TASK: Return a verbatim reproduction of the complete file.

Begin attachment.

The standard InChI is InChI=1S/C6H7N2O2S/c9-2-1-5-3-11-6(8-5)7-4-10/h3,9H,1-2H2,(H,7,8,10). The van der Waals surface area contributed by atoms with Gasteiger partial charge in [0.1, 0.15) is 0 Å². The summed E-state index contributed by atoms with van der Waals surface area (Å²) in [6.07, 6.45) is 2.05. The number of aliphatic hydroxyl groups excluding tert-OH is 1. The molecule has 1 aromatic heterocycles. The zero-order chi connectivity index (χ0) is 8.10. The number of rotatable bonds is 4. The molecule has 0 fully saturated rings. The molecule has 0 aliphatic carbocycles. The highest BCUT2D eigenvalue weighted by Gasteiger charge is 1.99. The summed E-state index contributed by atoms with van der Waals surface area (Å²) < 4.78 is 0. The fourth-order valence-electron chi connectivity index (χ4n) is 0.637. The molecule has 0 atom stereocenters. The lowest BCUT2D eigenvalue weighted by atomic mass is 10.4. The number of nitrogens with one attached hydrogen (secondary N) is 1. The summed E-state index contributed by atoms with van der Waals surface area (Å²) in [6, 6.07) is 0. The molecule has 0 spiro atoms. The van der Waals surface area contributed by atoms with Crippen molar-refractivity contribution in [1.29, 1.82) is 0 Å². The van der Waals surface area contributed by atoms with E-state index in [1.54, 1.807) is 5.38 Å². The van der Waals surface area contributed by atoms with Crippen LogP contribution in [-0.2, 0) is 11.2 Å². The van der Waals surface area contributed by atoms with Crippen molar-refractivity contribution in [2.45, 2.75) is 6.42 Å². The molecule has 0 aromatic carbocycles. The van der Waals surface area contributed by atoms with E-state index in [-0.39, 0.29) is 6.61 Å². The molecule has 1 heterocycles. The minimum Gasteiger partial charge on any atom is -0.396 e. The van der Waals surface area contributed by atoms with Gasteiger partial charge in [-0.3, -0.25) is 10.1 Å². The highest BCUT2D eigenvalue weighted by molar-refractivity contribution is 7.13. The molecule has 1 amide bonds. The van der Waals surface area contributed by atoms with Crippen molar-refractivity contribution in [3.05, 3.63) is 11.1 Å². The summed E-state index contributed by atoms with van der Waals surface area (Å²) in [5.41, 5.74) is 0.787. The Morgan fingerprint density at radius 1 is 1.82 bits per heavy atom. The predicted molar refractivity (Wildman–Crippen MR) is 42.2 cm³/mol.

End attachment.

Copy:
The standard InChI is InChI=1S/C6H7N2O2S/c9-2-1-5-3-11-6(8-5)7-4-10/h3,9H,1-2H2,(H,7,8,10). The van der Waals surface area contributed by atoms with Gasteiger partial charge in [0.1, 0.15) is 0 Å². The summed E-state index contributed by atoms with van der Waals surface area (Å²) in [6.07, 6.45) is 2.05. The number of aliphatic hydroxyl groups excluding tert-OH is 1. The molecule has 1 aromatic heterocycles. The zero-order chi connectivity index (χ0) is 8.10. The number of rotatable bonds is 4. The molecule has 0 fully saturated rings. The molecule has 0 aliphatic carbocycles. The highest BCUT2D eigenvalue weighted by Gasteiger charge is 1.99. The summed E-state index contributed by atoms with van der Waals surface area (Å²) < 4.78 is 0. The fourth-order valence-electron chi connectivity index (χ4n) is 0.637. The molecule has 0 atom stereocenters. The lowest BCUT2D eigenvalue weighted by atomic mass is 10.4. The number of nitrogens with one attached hydrogen (secondary N) is 1. The summed E-state index contributed by atoms with van der Waals surface area (Å²) in [6, 6.07) is 0. The molecule has 0 spiro atoms. The van der Waals surface area contributed by atoms with Crippen molar-refractivity contribution in [1.29, 1.82) is 0 Å². The van der Waals surface area contributed by atoms with E-state index in [1.54, 1.807) is 5.38 Å². The van der Waals surface area contributed by atoms with Crippen LogP contribution in [-0.2, 0) is 11.2 Å². The van der Waals surface area contributed by atoms with Crippen molar-refractivity contribution in [2.45, 2.75) is 6.42 Å². The molecule has 0 aromatic carbocycles. The van der Waals surface area contributed by atoms with E-state index in [-0.39, 0.29) is 6.61 Å². The molecule has 1 heterocycles. The minimum Gasteiger partial charge on any atom is -0.396 e. The van der Waals surface area contributed by atoms with Gasteiger partial charge in [-0.3, -0.25) is 10.1 Å². The highest BCUT2D eigenvalue weighted by molar-refractivity contribution is 7.13. The molecule has 1 amide bonds. The van der Waals surface area contributed by atoms with Crippen molar-refractivity contribution in [3.05, 3.63) is 11.1 Å². The summed E-state index contributed by atoms with van der Waals surface area (Å²) in [5.41, 5.74) is 0.787. The Morgan fingerprint density at radius 1 is 1.82 bits per heavy atom. The predicted molar refractivity (Wildman–Crippen MR) is 42.2 cm³/mol.